Title: Walt Whitman to Rudolf Schmidt, 15 September 1872
Date: September 15, 1872
Source: The transcription presented here is derived from Walt Whitman, The Correspondence, ed. Edwin Haviland Miller (New York: New York University Press, 1961–1977), 2:185–186. For a description of the editorial rationale behind our treatment of the correspondence, see our statement of editorial policy.
Location: The Royal Library of Copenhagen
Whitman Archive ID: rlc.00007
Contributors to digital file: Elizabeth Lorang, Ashley Lawson, Zachary King, and Eric Conrad
U. S. America.
September 15, 1872.
My dear Rudolf Schmidt,1
Your letter of 17th August2 has just reached me—also the Dagbladet, (four no's.) The feuilleton about me I have just had read in English by a Dane, Mr. Bendz.3 I am deeply touched at being more and more brought right among warm human hearts in Denmark, Norway, &c—& so friendly entertained there. It comforts & nourishes me more than you know. The former letters, & the papers you have sent, have all come safely to hand—& I thank you.
I have just returned from a visit of some days to Philadelphia. It is a great materialistic city full of the middling classes, (mechanics, laborers, operatives in factories (both sexes), traders, &c)—in extraordinary physical comfort—700,000 people, & five–sixths of them well–off, in plenty of the best food & clothing, & ample & respectable houses—there are almost no very miserable & vagabond classes or quarters in the city, vast & teeming as it is.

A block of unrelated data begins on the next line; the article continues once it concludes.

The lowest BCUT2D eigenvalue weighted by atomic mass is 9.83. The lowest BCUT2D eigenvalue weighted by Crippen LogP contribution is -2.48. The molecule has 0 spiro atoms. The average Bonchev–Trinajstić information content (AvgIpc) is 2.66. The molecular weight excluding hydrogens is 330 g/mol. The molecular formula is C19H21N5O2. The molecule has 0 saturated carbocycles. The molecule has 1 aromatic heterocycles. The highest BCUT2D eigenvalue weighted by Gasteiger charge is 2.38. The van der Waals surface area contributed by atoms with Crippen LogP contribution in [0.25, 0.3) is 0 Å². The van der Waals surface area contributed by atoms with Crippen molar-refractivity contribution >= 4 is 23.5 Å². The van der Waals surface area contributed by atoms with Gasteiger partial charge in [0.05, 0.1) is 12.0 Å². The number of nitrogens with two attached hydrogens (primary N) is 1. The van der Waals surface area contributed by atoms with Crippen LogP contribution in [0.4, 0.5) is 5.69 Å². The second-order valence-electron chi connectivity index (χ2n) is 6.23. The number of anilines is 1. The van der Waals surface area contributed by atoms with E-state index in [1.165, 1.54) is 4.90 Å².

I am now back here at work for the fall & winter—My address is permanently here—I get all your letters & papers safely. Clausen4 has not yet arrived. I have lately rec'd a paper from Pesth, Hungary, with a feuilleton about my poems.
Farewell, for this time.
1. Schmidt, editor of For Idé og Virkelighed, wrote to Walt Whitman on October 19, 1871: "I intend to write an article about yourself and your writings in the above named periodical which is very much read in all the Scandinavian countries. . . . I therefore take the liberty to ask you, if you should not be willing to afford some new communications of yourself and your poetry to this purpose" (Library of Congress). [back]
2. Since Schmidt's letter is not extant, it is not possible to clarify the next few lines. The editor of the article in Orbis Litterarum did not find a reference to Walt Whitman in the Dagbladet. [back]
3. Waldemar E. Bendz was listed as a clerk. [back]
Carl F. Clausen, termed in Schmidt's letter "my old friend and countryman,"
corresponded with Schmidt after he left Denmark in 1860; see Orbis Litterarum, 7 (1949), 34–39. The
Directory in 1870 listed him as a draughtsman and in 1872 as a patent agent.
He died of consumption in the middle 1870s; see Thomas Biggs Harned
Collection of Walt Whitman, The Library of Congress, Notebook #108.
According to Whitman's June 4, 1872 letter to Schmidt, Clausen had gone to Denmark in June 1872. [back]